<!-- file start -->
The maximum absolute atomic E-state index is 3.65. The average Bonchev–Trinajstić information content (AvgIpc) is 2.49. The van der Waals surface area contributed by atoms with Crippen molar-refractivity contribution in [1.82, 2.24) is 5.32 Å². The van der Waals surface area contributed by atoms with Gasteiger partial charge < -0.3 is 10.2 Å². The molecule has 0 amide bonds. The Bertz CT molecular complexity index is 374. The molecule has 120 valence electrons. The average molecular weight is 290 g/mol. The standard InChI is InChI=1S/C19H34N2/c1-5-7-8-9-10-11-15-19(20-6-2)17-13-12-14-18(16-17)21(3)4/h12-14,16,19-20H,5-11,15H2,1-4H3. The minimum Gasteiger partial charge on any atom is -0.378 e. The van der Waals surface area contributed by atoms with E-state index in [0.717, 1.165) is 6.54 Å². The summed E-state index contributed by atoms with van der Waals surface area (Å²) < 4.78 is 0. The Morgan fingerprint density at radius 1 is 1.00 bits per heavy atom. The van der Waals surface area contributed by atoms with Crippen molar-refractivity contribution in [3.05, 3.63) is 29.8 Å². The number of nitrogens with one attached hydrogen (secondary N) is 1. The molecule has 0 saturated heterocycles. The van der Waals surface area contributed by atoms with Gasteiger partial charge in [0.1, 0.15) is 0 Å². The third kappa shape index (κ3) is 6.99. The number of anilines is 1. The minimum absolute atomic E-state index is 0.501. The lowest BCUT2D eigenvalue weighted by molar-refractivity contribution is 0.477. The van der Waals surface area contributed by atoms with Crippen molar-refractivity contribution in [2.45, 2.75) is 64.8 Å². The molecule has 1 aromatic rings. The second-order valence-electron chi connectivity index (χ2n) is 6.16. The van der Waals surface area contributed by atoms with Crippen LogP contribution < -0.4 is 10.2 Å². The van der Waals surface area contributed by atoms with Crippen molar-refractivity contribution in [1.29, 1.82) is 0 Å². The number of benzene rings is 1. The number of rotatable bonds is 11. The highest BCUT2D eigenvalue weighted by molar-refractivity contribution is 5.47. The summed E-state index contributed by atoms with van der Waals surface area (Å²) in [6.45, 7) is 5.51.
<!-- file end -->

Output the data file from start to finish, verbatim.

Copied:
The maximum absolute atomic E-state index is 3.65. The average Bonchev–Trinajstić information content (AvgIpc) is 2.49. The van der Waals surface area contributed by atoms with Crippen molar-refractivity contribution in [1.82, 2.24) is 5.32 Å². The van der Waals surface area contributed by atoms with Gasteiger partial charge < -0.3 is 10.2 Å². The molecule has 0 amide bonds. The Bertz CT molecular complexity index is 374. The molecule has 120 valence electrons. The average molecular weight is 290 g/mol. The standard InChI is InChI=1S/C19H34N2/c1-5-7-8-9-10-11-15-19(20-6-2)17-13-12-14-18(16-17)21(3)4/h12-14,16,19-20H,5-11,15H2,1-4H3. The minimum Gasteiger partial charge on any atom is -0.378 e. The van der Waals surface area contributed by atoms with E-state index in [0.717, 1.165) is 6.54 Å². The summed E-state index contributed by atoms with van der Waals surface area (Å²) < 4.78 is 0. The Morgan fingerprint density at radius 1 is 1.00 bits per heavy atom. The van der Waals surface area contributed by atoms with Crippen molar-refractivity contribution in [3.05, 3.63) is 29.8 Å². The number of nitrogens with one attached hydrogen (secondary N) is 1. The molecule has 0 saturated heterocycles. The van der Waals surface area contributed by atoms with Gasteiger partial charge in [0.1, 0.15) is 0 Å². The third kappa shape index (κ3) is 6.99. The number of anilines is 1. The minimum absolute atomic E-state index is 0.501. The lowest BCUT2D eigenvalue weighted by molar-refractivity contribution is 0.477. The van der Waals surface area contributed by atoms with Crippen molar-refractivity contribution in [2.45, 2.75) is 64.8 Å². The molecule has 1 aromatic rings. The second-order valence-electron chi connectivity index (χ2n) is 6.16. The van der Waals surface area contributed by atoms with Crippen LogP contribution < -0.4 is 10.2 Å². The van der Waals surface area contributed by atoms with Crippen molar-refractivity contribution in [1.29, 1.82) is 0 Å². The number of benzene rings is 1. The number of rotatable bonds is 11. The highest BCUT2D eigenvalue weighted by molar-refractivity contribution is 5.47. The summed E-state index contributed by atoms with van der Waals surface area (Å²) in [6.45, 7) is 5.51.